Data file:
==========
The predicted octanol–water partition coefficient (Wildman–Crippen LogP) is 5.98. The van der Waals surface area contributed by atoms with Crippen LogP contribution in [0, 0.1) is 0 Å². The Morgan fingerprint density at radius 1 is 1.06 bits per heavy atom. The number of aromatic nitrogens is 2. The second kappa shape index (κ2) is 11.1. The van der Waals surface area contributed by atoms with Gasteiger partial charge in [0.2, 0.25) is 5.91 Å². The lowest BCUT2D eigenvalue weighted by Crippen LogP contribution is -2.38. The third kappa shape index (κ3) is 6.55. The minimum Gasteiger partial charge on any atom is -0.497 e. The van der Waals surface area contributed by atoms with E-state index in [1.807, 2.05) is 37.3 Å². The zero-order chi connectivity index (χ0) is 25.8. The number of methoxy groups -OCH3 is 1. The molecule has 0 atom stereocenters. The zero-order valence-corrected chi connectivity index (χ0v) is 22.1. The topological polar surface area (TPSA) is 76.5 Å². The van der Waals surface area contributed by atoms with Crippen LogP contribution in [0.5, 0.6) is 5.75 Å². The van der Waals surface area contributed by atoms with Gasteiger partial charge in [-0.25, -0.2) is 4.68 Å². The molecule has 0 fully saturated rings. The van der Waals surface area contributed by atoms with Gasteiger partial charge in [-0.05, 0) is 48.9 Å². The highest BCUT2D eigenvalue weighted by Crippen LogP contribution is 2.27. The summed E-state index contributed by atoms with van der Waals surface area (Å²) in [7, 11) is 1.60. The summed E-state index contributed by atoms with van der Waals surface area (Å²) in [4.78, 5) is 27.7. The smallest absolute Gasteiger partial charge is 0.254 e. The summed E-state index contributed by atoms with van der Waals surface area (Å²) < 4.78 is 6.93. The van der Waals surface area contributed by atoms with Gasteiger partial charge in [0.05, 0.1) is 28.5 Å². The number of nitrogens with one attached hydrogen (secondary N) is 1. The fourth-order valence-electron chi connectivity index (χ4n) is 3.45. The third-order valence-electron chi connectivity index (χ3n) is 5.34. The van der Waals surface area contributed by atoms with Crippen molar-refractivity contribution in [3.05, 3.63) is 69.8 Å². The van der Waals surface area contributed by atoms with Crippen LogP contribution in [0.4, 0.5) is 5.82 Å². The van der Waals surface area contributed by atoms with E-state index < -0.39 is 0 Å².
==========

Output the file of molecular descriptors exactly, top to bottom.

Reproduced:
The predicted octanol–water partition coefficient (Wildman–Crippen LogP) is 5.98. The van der Waals surface area contributed by atoms with Crippen LogP contribution in [0, 0.1) is 0 Å². The Morgan fingerprint density at radius 1 is 1.06 bits per heavy atom. The number of aromatic nitrogens is 2. The second kappa shape index (κ2) is 11.1. The van der Waals surface area contributed by atoms with Gasteiger partial charge in [0.2, 0.25) is 5.91 Å². The lowest BCUT2D eigenvalue weighted by Crippen LogP contribution is -2.38. The third kappa shape index (κ3) is 6.55. The minimum Gasteiger partial charge on any atom is -0.497 e. The van der Waals surface area contributed by atoms with E-state index in [1.807, 2.05) is 37.3 Å². The zero-order chi connectivity index (χ0) is 25.8. The number of methoxy groups -OCH3 is 1. The molecule has 0 atom stereocenters. The zero-order valence-corrected chi connectivity index (χ0v) is 22.1. The topological polar surface area (TPSA) is 76.5 Å². The van der Waals surface area contributed by atoms with Crippen LogP contribution in [0.5, 0.6) is 5.75 Å². The van der Waals surface area contributed by atoms with Gasteiger partial charge in [-0.25, -0.2) is 4.68 Å². The molecule has 0 fully saturated rings. The van der Waals surface area contributed by atoms with Gasteiger partial charge in [-0.05, 0) is 48.9 Å². The highest BCUT2D eigenvalue weighted by Crippen LogP contribution is 2.27. The summed E-state index contributed by atoms with van der Waals surface area (Å²) in [7, 11) is 1.60. The summed E-state index contributed by atoms with van der Waals surface area (Å²) in [4.78, 5) is 27.7. The smallest absolute Gasteiger partial charge is 0.254 e. The summed E-state index contributed by atoms with van der Waals surface area (Å²) < 4.78 is 6.93. The van der Waals surface area contributed by atoms with Gasteiger partial charge in [0.05, 0.1) is 28.5 Å². The number of nitrogens with one attached hydrogen (secondary N) is 1. The fourth-order valence-electron chi connectivity index (χ4n) is 3.45. The third-order valence-electron chi connectivity index (χ3n) is 5.34. The van der Waals surface area contributed by atoms with Crippen molar-refractivity contribution in [3.05, 3.63) is 69.8 Å². The van der Waals surface area contributed by atoms with Crippen LogP contribution in [0.4, 0.5) is 5.82 Å². The van der Waals surface area contributed by atoms with E-state index < -0.39 is 0 Å².